Cigarette conflict goes radioactive – Moneyweb

A new report by Tax Justice SA (TJSA) finds that two of every three cigarettes sold in SA are illicit, making SA possibly the world’s largest black market for cigarettes.

This is costing the fiscus R8 billion a year. A TJSA researcher visited 43 retail outlets in four different cities and in all but one of these outlets was able to buy cigarettes for less than R20 a pack.


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“TJSA considers all cigarettes sold at R25 a pack or below to be illicit, since such a price cannot possibly cover the cost of manufacture and distribution on top of the minimum collectible tax (MCT) of R20.01 due on each pack (R17.40 excise plus R2.61 Vat),” says the report, which formed the basis of a video documentary.

Read: Tobacco giant calls for zero tolerance on tax evasion by illicit suppliers

TJSA points the finger of blame at members of the Fair-Trade Independent Tobacco Association (Fita) and Gold Leaf Tobacco Corporation, which recently broke away from Fita.


The government placed a ban on all cigarette sales on March 27, 2020 to help slow the spread of Covid-19, but a study by University of Cape Town’s Research Unit on the Economics of Excisable Products (Reep) found that at the height of the ban, 93% of smokers were able to buy on the black market.


A Reep study in July 2020 showed that market share by multinational tobacco companies (British American Tobacco, Philip Morris International, Japan Tobacco International and Imperial Tobacco) had collapsed from 74% to just 17%.

The Reep authors have called for a substantial increase in excise duties on tobacco on the grounds that the market appears able to bear much higher prices.

“Tobacco control advocates agree with our recommendation that the excise tax be substantially increased and are calling for a doubling of the excise tax when the next budget is tabled in parliament,” says the Reep report. “The evidence from the surveys conducted by Reep suggests that this is feasible.”

Market share

Market share has slipped from multinational tobacco producers to “smaller” ones like Gold Leaf Tobacco, which Reep estimates captured a 26% share of the market, Carnilinx (14%) and Best Tobacco Company (11%).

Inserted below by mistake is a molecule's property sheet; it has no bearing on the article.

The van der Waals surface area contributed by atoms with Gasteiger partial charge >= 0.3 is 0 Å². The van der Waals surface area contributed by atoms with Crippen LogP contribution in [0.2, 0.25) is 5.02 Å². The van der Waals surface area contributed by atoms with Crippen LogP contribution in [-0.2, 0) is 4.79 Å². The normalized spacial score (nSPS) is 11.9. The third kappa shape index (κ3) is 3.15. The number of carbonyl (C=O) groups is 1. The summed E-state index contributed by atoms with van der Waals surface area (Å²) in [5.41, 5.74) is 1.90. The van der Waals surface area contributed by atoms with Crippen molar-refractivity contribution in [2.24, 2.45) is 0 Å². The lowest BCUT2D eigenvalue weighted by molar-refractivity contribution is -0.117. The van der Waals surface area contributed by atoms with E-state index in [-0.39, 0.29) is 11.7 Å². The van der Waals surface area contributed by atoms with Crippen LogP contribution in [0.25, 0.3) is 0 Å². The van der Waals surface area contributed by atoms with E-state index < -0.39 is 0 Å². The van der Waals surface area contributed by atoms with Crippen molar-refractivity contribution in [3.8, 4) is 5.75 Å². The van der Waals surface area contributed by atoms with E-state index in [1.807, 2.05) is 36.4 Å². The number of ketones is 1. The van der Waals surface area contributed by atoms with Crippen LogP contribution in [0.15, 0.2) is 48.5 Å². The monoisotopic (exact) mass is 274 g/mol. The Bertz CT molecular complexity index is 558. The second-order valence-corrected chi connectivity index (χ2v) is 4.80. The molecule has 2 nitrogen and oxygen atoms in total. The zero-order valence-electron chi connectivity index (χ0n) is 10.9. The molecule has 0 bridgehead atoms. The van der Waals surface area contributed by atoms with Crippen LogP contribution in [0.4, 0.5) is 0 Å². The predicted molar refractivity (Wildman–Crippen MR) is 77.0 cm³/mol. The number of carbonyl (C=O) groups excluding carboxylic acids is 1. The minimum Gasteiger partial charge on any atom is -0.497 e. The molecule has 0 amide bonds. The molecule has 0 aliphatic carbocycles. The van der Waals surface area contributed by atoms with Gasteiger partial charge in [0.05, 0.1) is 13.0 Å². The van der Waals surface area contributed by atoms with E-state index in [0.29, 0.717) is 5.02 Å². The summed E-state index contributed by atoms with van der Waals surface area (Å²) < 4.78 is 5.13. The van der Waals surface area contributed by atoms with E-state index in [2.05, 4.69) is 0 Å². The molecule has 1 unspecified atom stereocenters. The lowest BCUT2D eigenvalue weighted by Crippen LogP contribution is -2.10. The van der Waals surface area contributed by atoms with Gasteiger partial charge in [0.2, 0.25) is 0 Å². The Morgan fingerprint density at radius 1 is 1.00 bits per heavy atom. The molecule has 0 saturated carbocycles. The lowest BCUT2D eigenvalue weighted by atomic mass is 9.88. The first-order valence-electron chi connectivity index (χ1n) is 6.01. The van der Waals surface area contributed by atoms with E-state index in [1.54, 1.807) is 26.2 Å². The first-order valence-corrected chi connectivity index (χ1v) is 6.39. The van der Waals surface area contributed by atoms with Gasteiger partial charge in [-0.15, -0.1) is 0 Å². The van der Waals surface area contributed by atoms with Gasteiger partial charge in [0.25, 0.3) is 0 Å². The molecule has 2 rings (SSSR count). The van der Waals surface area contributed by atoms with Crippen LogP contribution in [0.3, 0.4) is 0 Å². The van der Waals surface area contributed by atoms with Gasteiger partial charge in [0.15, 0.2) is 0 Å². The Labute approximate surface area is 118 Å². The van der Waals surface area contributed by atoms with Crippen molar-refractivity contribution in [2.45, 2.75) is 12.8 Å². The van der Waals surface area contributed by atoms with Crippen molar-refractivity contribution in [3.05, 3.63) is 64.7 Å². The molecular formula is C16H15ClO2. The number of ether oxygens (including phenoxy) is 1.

When the ban was lifted on August 18 last year, after 144 days, the effect of lockdown on the smoking landscape became clearer.

Forcing smokers to buy illegally during the ban had normalised the act of selling and buying illicit brands for both retailers and consumers.

Fita brought a court action against the government late last year to have the ban lifted. This was ironic, noted Reep, as its member had benefitted disproportionately from the sales ban. “They have greatly increased their share of the market within our sample, and sold their cigarettes at hugely inflated prices.”

In December 2020, a Reep study found multinationals had lost between 10% and 14.4% market share, while local producers enjoyed market share gains of between 11% and 400%.

Individual companies’ share of cigarettes bought by survey respondents before, during, and after the sales ban

Source: Reep study, ‘Back to normal? Smoking and quitting behaviour in South Africa after the tobacco sales ban’, December 2020

Fita head Sinen Mnguni says the research by TJSA cannot be given credibility and accuses TJSA of being a front group for “Big Tobacco”.

“Until groups like Tax Justice South Africa play open cards and disclose who their funders are, their independence will continue to be questioned.”

The Reep study shows that cigarette prices went up an average of 5.8% after the ban was lifted.

Multinationals increased their prices by nearly 5%, compared with non-multinationals, which increased prices by 30%.

Pointing to the same Reep study relied on by TJSA, Mnguni says it shows the lowest average price of cigarettes was R23.60 for a pack of 20. “This suggests that the ultra-low-price cigarettes, which were a characteristic feature of the market before the lockdown, have largely disappeared. From a public health perspective this is good, because it will discourage cigarette use, especially among the poor sections of the population,” reads the Reep study.